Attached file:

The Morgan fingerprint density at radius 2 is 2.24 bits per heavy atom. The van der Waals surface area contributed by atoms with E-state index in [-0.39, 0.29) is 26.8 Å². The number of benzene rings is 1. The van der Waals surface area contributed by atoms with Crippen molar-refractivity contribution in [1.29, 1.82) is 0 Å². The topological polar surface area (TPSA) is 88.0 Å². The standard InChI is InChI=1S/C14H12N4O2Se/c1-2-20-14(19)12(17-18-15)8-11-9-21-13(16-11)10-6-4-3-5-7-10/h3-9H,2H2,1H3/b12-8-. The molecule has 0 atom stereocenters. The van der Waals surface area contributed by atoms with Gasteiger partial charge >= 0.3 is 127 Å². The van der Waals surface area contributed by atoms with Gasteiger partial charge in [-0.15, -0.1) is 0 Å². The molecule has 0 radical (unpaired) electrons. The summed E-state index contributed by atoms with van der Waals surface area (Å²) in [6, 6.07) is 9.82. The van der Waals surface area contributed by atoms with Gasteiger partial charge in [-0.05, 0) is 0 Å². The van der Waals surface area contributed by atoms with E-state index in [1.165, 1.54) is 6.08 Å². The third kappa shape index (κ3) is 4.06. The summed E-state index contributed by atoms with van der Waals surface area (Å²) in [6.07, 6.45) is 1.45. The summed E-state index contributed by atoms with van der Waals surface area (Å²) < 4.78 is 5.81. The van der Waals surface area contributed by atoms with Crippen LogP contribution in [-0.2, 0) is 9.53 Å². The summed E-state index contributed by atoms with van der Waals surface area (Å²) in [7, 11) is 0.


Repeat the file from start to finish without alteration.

The Morgan fingerprint density at radius 2 is 2.24 bits per heavy atom. The van der Waals surface area contributed by atoms with E-state index in [-0.39, 0.29) is 26.8 Å². The number of benzene rings is 1. The van der Waals surface area contributed by atoms with Crippen molar-refractivity contribution in [1.29, 1.82) is 0 Å². The topological polar surface area (TPSA) is 88.0 Å². The standard InChI is InChI=1S/C14H12N4O2Se/c1-2-20-14(19)12(17-18-15)8-11-9-21-13(16-11)10-6-4-3-5-7-10/h3-9H,2H2,1H3/b12-8-. The molecule has 0 atom stereocenters. The van der Waals surface area contributed by atoms with Gasteiger partial charge >= 0.3 is 127 Å². The van der Waals surface area contributed by atoms with Gasteiger partial charge in [-0.15, -0.1) is 0 Å². The molecule has 0 radical (unpaired) electrons. The summed E-state index contributed by atoms with van der Waals surface area (Å²) in [6, 6.07) is 9.82. The van der Waals surface area contributed by atoms with Gasteiger partial charge in [-0.05, 0) is 0 Å². The van der Waals surface area contributed by atoms with E-state index in [1.165, 1.54) is 6.08 Å². The third kappa shape index (κ3) is 4.06. The summed E-state index contributed by atoms with van der Waals surface area (Å²) in [6.07, 6.45) is 1.45. The summed E-state index contributed by atoms with van der Waals surface area (Å²) < 4.78 is 5.81. The van der Waals surface area contributed by atoms with Crippen LogP contribution in [-0.2, 0) is 9.53 Å². The summed E-state index contributed by atoms with van der Waals surface area (Å²) in [7, 11) is 0.